no space for that, unfortunately.
i

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Ignoramus15189 wrote:

They live in trees. They are also very good at opening gates and latches. They can quickly learn to turn standard door handles. They are not too good at picking locks, but some primates can do that.

Some areas, like were I live, do not allow you to release a raccoon that you might trap. I also suggest lots of miles. However it will not really help. If they like the area and there is food, they or others will be back.

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ahem.. <cough> [tap tap] THEY HAVE HANDS!!!
.max
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wrote:

are
They also have a sense of humor. While camping in the Catskills many years ago, my wife & I watched as some knucklehead set up a screen house, and inside it, two sets of collapsible plastic shelves onto which he placed what appeared to be enough snacks for an army. Lots of chips, cookies, cereal, etc. The ranger warned the dummy about wildlife, but I guess he decided the ranger didn't know what he was talking about. Around 2:00 AM, there was lots of crashing & interesting animal sounds. Two raccoons had bitten through the screen and knocked over the shelves. When the guy got up the nerve to come out of his tent, the creatures were still inside having a feast, while they watched the guy run around outside the screen house yelling. The feast continued for about an hour until the ranger finally came over and urged them (with a stick) to go elsewhere. He then evicted the camper.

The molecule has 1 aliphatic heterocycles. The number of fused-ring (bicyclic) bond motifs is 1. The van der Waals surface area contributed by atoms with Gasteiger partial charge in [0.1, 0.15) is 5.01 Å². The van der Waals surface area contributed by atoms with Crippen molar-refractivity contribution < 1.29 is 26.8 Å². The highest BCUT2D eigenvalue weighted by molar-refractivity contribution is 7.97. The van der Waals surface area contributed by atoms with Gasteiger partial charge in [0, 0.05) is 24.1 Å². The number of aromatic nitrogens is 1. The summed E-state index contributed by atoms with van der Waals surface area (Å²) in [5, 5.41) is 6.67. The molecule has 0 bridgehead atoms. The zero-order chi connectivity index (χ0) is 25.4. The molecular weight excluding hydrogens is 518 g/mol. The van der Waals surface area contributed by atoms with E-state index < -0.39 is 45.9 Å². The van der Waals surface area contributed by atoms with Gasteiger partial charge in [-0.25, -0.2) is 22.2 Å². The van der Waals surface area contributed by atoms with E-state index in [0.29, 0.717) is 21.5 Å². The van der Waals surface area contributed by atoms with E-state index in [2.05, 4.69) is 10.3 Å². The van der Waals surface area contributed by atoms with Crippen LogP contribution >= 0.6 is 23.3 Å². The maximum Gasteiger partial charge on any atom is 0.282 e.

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Doug Kanter wrote:
My brother had a group that use to stop by his house and let his cat out so they could all play together. They never bothered anything, but the cat had fun playing follow the leader with them.
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I have no love for raccoons. They have killed too many of my pet ducks. They kill just for the fun of killing as they do not eat the meat. Dogs are fairly effective at chasing them but you want to make sure your dog is big enough that it will be the winner if it actually catches the raccoon. The Have-a-heart trap is good. However my idea is to submerge the trap in the swimming pool if you actually catch a raccoon.
Dick